Like in so many other industries and areas of life, there seems to be an acronym for nearly every mortgage term. If you aren’t well versed in them, it can sometimes feel like your loan representative is speaking another language. If your representative says something you don’t understand, be sure to ask questions! Knowing what’s going on is crucial to a smooth and error-free process. To help you gain a better understanding, we’ve put together a breakdown of the most commonly used mortgage acronyms.
FHA (Federal Housing Administration): The Department of Housing and Urban Development (HUD) defines the FHA as a government body that provides mortgage insurance on loans made by approved lenders throughout the United States and its territories. FHA insures mortgages on single family and multifamily homes including manufactured homes and hospitals. FHA mortgage insurance provides lenders with protection against losses as the result of homeowners defaulting on their mortgage loans. The lenders bear less risk because FHA will pay a claim to the lender in the event of a homeowner’s default.
ECOA (Equal Credit Opportunity Act): This federal law provides that financial institutions and other firms engaged in the extension of credit do not discriminate against potential borrowers based on race, color, religion, national origin, age, sex, marital status or receipt of income from public assistance programs.
RESPA (Real Estate Settlement Procedures Act): According to RESPA, lenders must provide certain disclosures (Good Faith Estimate, Mortgage Servicing Disclosure Statement, HUD-1 Settlement Statement, etc.) at specific times during the loan process.
GFE (Good Faith Estimate): The GFE is a form lenders are required by law to provide you with within three days of receiving your application. It includes the estimated costs you’ll have to pay for the mortgage and outlines basic information about the loan so you can compare offers, understand all costs associated with the loan, and make an educated decision about which lender to go with.
TIL (Truth in Lending Act): This act protects you against inaccurate and unfair credit billing. The TIL is a statement a lender should provide you with along with your GFE that includes the information you need to compare mortgage offers.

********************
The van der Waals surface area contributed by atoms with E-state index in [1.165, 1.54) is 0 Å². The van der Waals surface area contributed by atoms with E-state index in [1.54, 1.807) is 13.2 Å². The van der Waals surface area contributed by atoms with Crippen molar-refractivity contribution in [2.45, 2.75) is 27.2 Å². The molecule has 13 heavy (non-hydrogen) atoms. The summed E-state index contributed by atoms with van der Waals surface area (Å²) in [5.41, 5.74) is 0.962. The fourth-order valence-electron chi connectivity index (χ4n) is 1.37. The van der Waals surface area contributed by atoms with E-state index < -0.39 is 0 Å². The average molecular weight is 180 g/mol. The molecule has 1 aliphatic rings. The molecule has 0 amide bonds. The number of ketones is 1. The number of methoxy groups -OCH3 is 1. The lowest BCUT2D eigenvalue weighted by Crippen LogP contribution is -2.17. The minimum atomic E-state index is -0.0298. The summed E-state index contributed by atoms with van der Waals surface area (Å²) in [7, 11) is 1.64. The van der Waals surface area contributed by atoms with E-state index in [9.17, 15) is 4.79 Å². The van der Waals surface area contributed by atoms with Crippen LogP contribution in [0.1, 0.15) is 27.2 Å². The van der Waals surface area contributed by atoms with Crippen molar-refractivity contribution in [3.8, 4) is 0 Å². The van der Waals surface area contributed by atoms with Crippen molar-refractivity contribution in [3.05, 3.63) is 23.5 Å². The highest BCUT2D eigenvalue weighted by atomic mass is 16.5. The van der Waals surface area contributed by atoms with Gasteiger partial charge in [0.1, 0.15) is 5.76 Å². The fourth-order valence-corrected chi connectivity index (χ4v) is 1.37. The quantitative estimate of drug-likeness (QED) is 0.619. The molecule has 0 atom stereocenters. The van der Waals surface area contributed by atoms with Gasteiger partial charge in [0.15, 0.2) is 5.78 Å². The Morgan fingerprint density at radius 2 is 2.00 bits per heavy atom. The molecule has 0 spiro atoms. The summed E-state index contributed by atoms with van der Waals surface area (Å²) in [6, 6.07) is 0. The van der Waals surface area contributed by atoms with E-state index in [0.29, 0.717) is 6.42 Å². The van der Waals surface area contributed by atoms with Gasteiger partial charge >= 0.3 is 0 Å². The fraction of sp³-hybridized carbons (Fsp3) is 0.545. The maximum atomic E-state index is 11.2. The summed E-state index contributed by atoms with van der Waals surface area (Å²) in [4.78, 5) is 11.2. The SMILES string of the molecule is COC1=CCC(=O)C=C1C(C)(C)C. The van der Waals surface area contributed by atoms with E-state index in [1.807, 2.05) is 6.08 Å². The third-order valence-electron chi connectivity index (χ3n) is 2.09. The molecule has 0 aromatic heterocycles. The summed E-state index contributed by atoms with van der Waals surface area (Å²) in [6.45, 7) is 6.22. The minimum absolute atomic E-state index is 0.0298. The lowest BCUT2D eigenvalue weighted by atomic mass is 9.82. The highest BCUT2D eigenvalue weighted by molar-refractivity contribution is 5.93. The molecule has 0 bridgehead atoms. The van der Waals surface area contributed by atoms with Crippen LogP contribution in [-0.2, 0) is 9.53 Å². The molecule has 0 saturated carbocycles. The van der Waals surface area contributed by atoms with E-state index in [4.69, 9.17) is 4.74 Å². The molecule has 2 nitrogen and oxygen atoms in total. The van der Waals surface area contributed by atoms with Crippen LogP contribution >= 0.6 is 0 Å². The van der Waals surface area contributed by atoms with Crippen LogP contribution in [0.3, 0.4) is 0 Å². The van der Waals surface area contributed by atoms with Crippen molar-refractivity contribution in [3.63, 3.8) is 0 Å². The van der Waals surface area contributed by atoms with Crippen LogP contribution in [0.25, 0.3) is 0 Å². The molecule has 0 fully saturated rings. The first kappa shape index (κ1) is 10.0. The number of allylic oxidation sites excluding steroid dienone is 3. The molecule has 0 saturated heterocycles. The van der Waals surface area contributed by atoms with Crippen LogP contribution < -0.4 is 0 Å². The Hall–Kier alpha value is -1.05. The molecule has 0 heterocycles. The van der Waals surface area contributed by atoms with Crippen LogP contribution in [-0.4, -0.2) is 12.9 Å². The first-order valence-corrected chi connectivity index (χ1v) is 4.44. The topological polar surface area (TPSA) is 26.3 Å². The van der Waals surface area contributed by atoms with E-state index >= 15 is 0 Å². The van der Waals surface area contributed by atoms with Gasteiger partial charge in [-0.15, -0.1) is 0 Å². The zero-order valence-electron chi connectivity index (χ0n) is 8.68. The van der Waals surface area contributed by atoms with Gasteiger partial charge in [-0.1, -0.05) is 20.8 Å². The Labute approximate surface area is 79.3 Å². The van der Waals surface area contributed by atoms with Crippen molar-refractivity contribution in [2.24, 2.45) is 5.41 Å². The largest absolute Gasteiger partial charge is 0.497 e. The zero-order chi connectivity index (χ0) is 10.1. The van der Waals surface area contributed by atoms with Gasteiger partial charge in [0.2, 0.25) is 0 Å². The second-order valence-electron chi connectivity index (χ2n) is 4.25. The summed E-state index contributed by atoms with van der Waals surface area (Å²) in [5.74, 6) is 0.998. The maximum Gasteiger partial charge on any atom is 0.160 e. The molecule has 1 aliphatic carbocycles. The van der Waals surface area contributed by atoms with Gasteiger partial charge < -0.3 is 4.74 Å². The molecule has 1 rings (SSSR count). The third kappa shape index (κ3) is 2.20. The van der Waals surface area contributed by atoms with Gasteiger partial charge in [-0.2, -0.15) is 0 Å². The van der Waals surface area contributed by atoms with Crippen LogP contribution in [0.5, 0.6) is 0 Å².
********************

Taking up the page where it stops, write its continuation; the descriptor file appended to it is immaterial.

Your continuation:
APR (Annual Percentage Rate): The Consumer Financial Protection Bureau explains that an annual percentage rate (APR) is a broader measure of the cost of borrowing money than an interest rate. The APR reflects not only the interest rate but also the points, mortgage broker fees, and other charges that you have to pay to get the loan. For that reason, your APR is usually higher than your interest rate.
ARM (Adjustable-Rate Mortgage): An ARM is a mortgage whose rate of interest is adjusted periodically to reflect market conditions. Generally, the interest rate on an ARM is fixed for a period of three to 10 years before it starts to adjust.
HELOC (Home Equity Line of Credit): A HELOC is a line of credit drawn against the equity in your home.
DTI (Debt-to-Income ratio):Most lenders require your debt-to-income ratio in order to measure your ability to manage the payments you make every month to repay the money you have borrowed. You can calculate your debt-to-income ratio by adding up all your monthly debt payments and dividing them by your gross monthly income (the amount you earn before taxes are deducted).
LOX (Letter of Explanation): You may be required to submit a LOX, or a short letter of clarification, if you have negative information on your credit history or loan application, such as your rental history, explanation of late payments, or why your income changed.
LTV (Loan-to-Value ratio): The LTV is the difference between the amount of the mortgage and the market value of your home. You can determine LTV by dividing the loan amount by the purchase or market price. Most lenders require an LTV of 80 percent but offer special programs for borrowers who need a higher LTV.
MIP (Mortgage Insurance Premium) or PMI (Private Mortgage Insurance): The acronyms MIP or PMI are both associated with the fee included in your monthly payment to insure lenders who fund loans with an LTV greater than 80 percent.
PITI (Principal, Interest, Taxes and Insurance): PITI is a single mortgage payment that includes principal, interest, taxes, and insurance.
If you have any more questions about any of these acronyms, don’t hesitate to contact us at Cliffco Mortgage Bankers today! We are happy to help you!